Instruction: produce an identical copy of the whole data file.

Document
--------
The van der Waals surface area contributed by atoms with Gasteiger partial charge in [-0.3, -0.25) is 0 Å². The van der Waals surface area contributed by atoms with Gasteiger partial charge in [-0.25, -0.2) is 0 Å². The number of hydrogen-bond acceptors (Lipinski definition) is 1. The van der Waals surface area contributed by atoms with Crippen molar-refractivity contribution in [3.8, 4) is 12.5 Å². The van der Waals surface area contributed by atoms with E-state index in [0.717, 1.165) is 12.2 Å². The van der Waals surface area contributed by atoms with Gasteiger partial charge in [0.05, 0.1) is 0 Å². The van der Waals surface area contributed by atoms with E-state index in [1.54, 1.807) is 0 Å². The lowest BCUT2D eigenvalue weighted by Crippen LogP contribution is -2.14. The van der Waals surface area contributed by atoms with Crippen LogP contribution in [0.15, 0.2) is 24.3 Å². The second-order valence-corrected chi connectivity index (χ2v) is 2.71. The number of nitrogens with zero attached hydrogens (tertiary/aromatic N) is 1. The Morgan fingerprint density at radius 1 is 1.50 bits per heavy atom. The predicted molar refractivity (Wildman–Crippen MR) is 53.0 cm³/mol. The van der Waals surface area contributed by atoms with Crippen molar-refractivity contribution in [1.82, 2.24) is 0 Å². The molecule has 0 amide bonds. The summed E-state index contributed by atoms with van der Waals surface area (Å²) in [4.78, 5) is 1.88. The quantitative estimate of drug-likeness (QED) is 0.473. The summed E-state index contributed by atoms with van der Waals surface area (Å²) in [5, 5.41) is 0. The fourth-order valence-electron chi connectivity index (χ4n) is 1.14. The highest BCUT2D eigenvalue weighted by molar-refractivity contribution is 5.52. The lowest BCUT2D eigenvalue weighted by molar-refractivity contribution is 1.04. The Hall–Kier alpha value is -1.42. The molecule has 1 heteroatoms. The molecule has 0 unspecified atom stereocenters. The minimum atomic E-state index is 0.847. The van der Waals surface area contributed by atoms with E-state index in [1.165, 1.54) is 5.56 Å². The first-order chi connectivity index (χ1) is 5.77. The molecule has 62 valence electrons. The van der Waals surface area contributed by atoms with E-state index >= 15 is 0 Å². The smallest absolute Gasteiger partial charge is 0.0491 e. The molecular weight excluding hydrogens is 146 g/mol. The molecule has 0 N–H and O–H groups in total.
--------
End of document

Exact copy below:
The van der Waals surface area contributed by atoms with Gasteiger partial charge in [-0.3, -0.25) is 0 Å². The van der Waals surface area contributed by atoms with Gasteiger partial charge in [-0.25, -0.2) is 0 Å². The number of hydrogen-bond acceptors (Lipinski definition) is 1. The van der Waals surface area contributed by atoms with Crippen molar-refractivity contribution in [3.8, 4) is 12.5 Å². The van der Waals surface area contributed by atoms with E-state index in [0.717, 1.165) is 12.2 Å². The van der Waals surface area contributed by atoms with Gasteiger partial charge in [0.05, 0.1) is 0 Å². The van der Waals surface area contributed by atoms with E-state index in [1.54, 1.807) is 0 Å². The lowest BCUT2D eigenvalue weighted by Crippen LogP contribution is -2.14. The van der Waals surface area contributed by atoms with Crippen LogP contribution in [0.15, 0.2) is 24.3 Å². The second-order valence-corrected chi connectivity index (χ2v) is 2.71. The number of nitrogens with zero attached hydrogens (tertiary/aromatic N) is 1. The Morgan fingerprint density at radius 1 is 1.50 bits per heavy atom. The predicted molar refractivity (Wildman–Crippen MR) is 53.0 cm³/mol. The van der Waals surface area contributed by atoms with Crippen molar-refractivity contribution in [1.82, 2.24) is 0 Å². The molecule has 0 amide bonds. The summed E-state index contributed by atoms with van der Waals surface area (Å²) in [4.78, 5) is 1.88. The quantitative estimate of drug-likeness (QED) is 0.473. The summed E-state index contributed by atoms with van der Waals surface area (Å²) in [5, 5.41) is 0. The fourth-order valence-electron chi connectivity index (χ4n) is 1.14. The highest BCUT2D eigenvalue weighted by molar-refractivity contribution is 5.52. The lowest BCUT2D eigenvalue weighted by molar-refractivity contribution is 1.04. The Hall–Kier alpha value is -1.42. The molecule has 1 heteroatoms. The molecule has 0 unspecified atom stereocenters. The minimum atomic E-state index is 0.847. The van der Waals surface area contributed by atoms with E-state index in [1.165, 1.54) is 5.56 Å². The first-order chi connectivity index (χ1) is 5.77. The molecule has 62 valence electrons. The van der Waals surface area contributed by atoms with E-state index >= 15 is 0 Å². The smallest absolute Gasteiger partial charge is 0.0491 e. The molecular weight excluding hydrogens is 146 g/mol. The molecule has 0 N–H and O–H groups in total.